Annual percentage yield (APY), measures the effective interest rate on an account after accounting for interest compounding. When you compare money market accounts, you may see the annual interest rate, but this does not tell the whole story. The more often the bank compounds the interest on the money market, the higher the effective rate. By calculating the APY on each money market account, you can figure out which one will pay you the most interest.

Divide the annual interest rate on the money market account by the times each year the money market account compounds interest. For example, if the money market account pays an annual interest rate of 3.36 percent and compounds interest monthly, divide 0.036 by 12 to get 0.003.

Add 1 to the periodic rate on the money market account. In this example, add 1 to 0.003 to get 1.003.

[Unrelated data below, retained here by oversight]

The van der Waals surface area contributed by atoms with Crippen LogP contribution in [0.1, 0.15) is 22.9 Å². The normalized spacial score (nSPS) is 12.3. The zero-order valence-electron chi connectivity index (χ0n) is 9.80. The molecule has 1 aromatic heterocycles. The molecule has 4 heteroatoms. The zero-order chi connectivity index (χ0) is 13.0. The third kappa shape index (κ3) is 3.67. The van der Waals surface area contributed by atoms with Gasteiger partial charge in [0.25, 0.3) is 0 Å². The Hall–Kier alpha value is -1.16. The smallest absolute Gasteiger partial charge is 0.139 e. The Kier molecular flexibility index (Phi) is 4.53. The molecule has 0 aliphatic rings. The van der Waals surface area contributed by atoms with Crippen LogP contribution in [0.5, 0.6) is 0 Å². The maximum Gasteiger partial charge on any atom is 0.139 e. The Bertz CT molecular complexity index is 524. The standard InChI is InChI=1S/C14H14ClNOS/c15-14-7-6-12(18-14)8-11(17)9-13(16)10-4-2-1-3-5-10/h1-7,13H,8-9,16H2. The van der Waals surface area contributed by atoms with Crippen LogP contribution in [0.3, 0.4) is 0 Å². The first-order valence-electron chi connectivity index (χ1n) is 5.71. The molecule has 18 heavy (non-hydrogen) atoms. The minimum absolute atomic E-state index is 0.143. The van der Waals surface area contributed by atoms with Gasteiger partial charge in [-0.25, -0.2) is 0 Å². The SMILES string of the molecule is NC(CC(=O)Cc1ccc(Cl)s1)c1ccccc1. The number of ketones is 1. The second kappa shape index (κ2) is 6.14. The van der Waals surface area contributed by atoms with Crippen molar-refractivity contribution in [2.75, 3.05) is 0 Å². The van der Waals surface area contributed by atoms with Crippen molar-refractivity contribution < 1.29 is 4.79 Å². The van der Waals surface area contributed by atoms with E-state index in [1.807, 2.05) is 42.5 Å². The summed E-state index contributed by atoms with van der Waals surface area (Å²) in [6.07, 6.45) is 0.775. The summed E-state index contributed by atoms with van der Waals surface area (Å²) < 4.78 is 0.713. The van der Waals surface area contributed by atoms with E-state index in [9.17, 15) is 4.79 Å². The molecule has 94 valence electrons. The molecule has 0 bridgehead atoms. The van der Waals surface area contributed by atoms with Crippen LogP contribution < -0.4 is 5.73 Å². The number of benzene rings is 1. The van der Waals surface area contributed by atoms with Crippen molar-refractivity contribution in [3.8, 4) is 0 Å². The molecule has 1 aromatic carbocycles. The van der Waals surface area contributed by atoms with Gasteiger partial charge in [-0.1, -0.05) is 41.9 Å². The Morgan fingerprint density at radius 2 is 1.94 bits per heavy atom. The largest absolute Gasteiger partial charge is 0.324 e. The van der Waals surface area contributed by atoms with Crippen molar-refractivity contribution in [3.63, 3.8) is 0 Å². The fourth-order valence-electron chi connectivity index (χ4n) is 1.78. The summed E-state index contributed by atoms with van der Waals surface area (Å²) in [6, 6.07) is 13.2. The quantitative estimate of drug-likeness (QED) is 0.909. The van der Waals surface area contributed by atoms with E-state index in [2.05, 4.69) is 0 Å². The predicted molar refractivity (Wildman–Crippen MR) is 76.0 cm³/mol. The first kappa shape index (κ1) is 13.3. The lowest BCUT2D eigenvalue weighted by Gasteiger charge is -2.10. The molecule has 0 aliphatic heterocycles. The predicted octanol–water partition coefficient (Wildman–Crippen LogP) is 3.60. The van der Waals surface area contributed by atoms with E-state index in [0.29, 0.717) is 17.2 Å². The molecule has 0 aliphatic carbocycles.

Raise the sum of 1 and the money market periodic rate to the power of the number of times interest compounds each year on the money market account. In this example, since interest compounds 12 times per year, raise 1.003 to the 12th power, which is the same thing as multiplying 1.003 by itself 12 times, to get 1.03659998.

Take away 1 from the result to find the money market APY as a rate. Continuing the example, take away 1 from 1.03659998 to get 0.03659998.

Multiply the APY as a rate by 100 to change the APY to a percent. Completing this example, multiply 0.03659998 by 100 to get an APY of about 3.66 percent.

#### About the Author

Mark Kennan is a writer based in the Kansas City area, specializing in personal finance and business topics. He has been writing since 2009 and has been published by "Quicken," "TurboTax," and "The Motley Fool."